“Thanks,” Caleb said.

Midnight strolled over to them, plopping down unceremoniously on the couch across from Caleb and propping his booted feet up on the table. “I met a Greyson once,” he said. “Must have been a half dozen generations before you were born. He couldn’t use Time Magic, but he showed up in my domain looking for help. He had an interest in doing away with the fool’s gods. It didn’t go well for him.”

“He tried to kill them?” Caleb asked. Ingrid leaned over the couch, watching the conversation with eager curiosity.

Midnight nodded. “That’s right,” he said. “Thought he could do it all by himself, too. He was arrogant and idiotic and rude. Not much like you so far. So that’s a good change.”

“Why did he try to get rid of the fool’s gods?” Caleb asked. “How did he even find out about them?”

Midnight waved his hand dismissively. “It’s a long story, and not very relevant to the subject at hand,” he said. “Just thought it was interesting to meet his great-great-whatever grandson.” He cast a sharp look at Ingrid. “What are you staring for?”

“You didn’t let me take your coat,” Ingrid said, pouting slightly. “And you’re scuffing the table.”

“The table’s black,” Midnight said, lifting his feet and pointing at the polished, seemingly untouched surface. “You can’t even tell. And what do you want my coat for?”

“I always take your coat when you come home,” Ingrid said, folding her arms and meeting Midnight’s sharp glare with one of her own. “You even made it one of my duties and a house rule. Your coat is outerwear, and must be hung up properly whenever you come indoors.”

“You’re obstinate,” Midnight said, but he stood up and turned his back to Ingrid, spreading his arms. The girl smiled triumphantly, excitedly rushing up to take Midnight’s coat and fold it over her arms.

“I’m excellent at my job,” she countered. “You’ve told me so on fifteen separate occasions.”

“You’ve been counting?” Midnight asked, plopping back down in his seat. Caleb tried not to smile as he noticed Midnight not putting his feet back up on the table.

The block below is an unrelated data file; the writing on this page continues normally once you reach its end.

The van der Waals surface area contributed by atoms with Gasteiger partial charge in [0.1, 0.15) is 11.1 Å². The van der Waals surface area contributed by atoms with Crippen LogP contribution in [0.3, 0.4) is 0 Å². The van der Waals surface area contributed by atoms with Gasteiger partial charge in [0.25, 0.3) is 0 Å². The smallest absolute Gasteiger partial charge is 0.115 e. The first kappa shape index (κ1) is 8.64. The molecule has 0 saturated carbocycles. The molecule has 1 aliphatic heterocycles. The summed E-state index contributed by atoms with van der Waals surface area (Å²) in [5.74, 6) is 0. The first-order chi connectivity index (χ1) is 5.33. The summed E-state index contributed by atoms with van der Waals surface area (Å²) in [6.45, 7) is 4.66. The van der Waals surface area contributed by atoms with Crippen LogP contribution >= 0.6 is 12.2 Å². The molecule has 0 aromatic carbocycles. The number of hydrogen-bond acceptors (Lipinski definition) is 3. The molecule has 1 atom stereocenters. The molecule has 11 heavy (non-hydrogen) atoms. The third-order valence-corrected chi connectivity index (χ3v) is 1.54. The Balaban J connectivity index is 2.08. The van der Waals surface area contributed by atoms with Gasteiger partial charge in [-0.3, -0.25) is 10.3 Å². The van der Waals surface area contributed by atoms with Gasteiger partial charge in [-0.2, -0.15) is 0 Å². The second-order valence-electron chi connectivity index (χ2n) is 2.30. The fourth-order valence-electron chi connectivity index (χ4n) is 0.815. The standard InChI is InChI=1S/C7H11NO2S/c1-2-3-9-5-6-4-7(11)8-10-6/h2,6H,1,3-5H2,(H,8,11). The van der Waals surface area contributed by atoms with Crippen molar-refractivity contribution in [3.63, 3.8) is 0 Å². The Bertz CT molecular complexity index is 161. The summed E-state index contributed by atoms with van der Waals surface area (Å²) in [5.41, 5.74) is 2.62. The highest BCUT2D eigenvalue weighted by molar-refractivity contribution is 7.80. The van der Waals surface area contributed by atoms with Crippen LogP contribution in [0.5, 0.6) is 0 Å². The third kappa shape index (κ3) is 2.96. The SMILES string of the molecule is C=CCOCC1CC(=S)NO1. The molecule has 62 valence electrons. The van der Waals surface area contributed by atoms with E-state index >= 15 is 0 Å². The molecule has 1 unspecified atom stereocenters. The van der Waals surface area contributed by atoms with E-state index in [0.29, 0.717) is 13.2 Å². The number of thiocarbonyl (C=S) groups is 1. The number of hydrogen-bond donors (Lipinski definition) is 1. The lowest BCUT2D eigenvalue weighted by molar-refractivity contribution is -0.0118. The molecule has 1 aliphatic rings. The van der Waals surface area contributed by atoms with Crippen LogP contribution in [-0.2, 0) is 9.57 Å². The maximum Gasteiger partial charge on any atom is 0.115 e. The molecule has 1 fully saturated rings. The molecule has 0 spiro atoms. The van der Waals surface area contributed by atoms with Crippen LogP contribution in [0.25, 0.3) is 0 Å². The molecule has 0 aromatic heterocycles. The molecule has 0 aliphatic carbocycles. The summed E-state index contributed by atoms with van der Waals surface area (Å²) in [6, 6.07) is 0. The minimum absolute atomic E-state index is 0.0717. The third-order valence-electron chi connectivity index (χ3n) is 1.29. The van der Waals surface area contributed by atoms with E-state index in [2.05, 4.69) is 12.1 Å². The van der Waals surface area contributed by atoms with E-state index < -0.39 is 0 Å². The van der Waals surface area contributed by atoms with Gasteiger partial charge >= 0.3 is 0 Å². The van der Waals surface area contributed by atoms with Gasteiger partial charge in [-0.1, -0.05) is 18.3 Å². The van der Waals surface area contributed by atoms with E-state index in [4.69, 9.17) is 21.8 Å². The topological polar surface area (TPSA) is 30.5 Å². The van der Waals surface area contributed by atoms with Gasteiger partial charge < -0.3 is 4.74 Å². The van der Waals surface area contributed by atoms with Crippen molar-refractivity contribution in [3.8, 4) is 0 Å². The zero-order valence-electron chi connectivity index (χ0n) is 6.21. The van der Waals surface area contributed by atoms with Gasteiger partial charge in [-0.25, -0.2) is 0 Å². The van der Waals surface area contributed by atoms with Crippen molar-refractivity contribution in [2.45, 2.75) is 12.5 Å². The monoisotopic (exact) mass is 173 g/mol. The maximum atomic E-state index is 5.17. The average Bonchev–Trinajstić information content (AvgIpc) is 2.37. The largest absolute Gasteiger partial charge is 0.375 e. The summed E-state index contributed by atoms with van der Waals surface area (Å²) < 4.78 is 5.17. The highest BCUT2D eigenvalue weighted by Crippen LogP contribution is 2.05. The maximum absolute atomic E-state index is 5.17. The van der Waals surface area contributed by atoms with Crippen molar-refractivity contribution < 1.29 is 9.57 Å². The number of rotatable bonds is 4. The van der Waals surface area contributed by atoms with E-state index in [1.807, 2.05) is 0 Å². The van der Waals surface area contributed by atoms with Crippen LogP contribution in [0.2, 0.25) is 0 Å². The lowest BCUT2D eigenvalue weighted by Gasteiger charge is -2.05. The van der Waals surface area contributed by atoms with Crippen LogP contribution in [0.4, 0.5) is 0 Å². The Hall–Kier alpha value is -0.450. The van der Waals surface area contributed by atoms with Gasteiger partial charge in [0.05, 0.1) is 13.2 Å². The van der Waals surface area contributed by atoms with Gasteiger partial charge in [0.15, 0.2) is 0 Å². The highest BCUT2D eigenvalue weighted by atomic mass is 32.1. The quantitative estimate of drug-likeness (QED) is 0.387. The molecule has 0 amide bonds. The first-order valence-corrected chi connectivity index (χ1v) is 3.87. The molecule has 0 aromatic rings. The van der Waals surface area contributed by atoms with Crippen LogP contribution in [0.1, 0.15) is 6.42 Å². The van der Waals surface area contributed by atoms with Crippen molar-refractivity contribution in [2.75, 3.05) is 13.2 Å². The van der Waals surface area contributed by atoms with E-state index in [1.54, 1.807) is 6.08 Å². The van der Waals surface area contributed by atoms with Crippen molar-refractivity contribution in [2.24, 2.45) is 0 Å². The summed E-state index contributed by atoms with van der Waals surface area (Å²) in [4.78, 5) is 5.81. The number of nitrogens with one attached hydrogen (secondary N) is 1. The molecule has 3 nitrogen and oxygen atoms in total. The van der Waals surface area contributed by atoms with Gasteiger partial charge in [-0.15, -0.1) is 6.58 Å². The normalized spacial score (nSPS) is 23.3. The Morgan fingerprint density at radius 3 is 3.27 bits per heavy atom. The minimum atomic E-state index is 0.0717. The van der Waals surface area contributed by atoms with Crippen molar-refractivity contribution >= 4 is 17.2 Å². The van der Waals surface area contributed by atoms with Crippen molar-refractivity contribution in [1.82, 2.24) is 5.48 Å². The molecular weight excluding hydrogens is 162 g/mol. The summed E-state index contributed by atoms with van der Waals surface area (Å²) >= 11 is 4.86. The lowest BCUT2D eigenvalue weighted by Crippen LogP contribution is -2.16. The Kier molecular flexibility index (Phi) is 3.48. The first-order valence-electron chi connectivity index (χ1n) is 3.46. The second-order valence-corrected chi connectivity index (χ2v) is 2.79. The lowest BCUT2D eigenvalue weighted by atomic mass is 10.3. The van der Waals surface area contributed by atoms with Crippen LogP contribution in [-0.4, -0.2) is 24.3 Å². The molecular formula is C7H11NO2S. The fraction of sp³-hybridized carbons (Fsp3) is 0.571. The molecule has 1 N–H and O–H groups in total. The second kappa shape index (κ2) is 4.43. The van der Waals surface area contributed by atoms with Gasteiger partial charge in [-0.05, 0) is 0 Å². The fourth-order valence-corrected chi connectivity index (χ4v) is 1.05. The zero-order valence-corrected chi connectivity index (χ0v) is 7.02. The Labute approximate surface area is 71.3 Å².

“Of course!” Ingrid said happily as she took the coat to hang it up by the door. “I have to report back to my parents every solstice.”

“Don’t worry, you haven’t disgraced your family name,” Midnight said, waving at Ingrid. “Go on, don’t you have something to do upstairs?”

“I don’t need hints, master,” Ingrid said, already heading up the staircase. “When you want me to leave you alone, just say so.”

“Right, right,” Midnight called as she vanished into the upper floors. “Entrusted to me by her father. The man owed me a great debt, but couldn’t pay, so he offered his only daughter to work here for me.” He cast another glance towards the stairs, making sure that Ingrid wasn’t listening in. “If anything, she’s raising the value of her family’s name. Her parents are gaudy fools – it’s a wonder she’s their daughter. But don’t tell her I said so.” Stretching his arms overhead, Midnight sat up a little straighter. “Anyway, we have things to talk about before we get to training. Void’s one of the fool’s gods, who are part of a group of individuals who dubbed themselves ‘Eternals.’ It’s another misnomer – they may never die of old age, but they certainly didn’t exist from the beginning of time. They were all born humans in Grimoire, in the early days of Grimoire’s magical community – quite a number of centuries before you were ever born.”

“They’re human?” Caleb asked. “And they come from Grimoire?”

“That’s right,” Midnight said with a nod. “One day, a few of the greatest mages at the time meddled with Time Magic. They thought it was more than just a tool to manipulate time around them – they believed it could be turned inward, and serve as the source of eternal life.”

“So they were right,” Caleb said.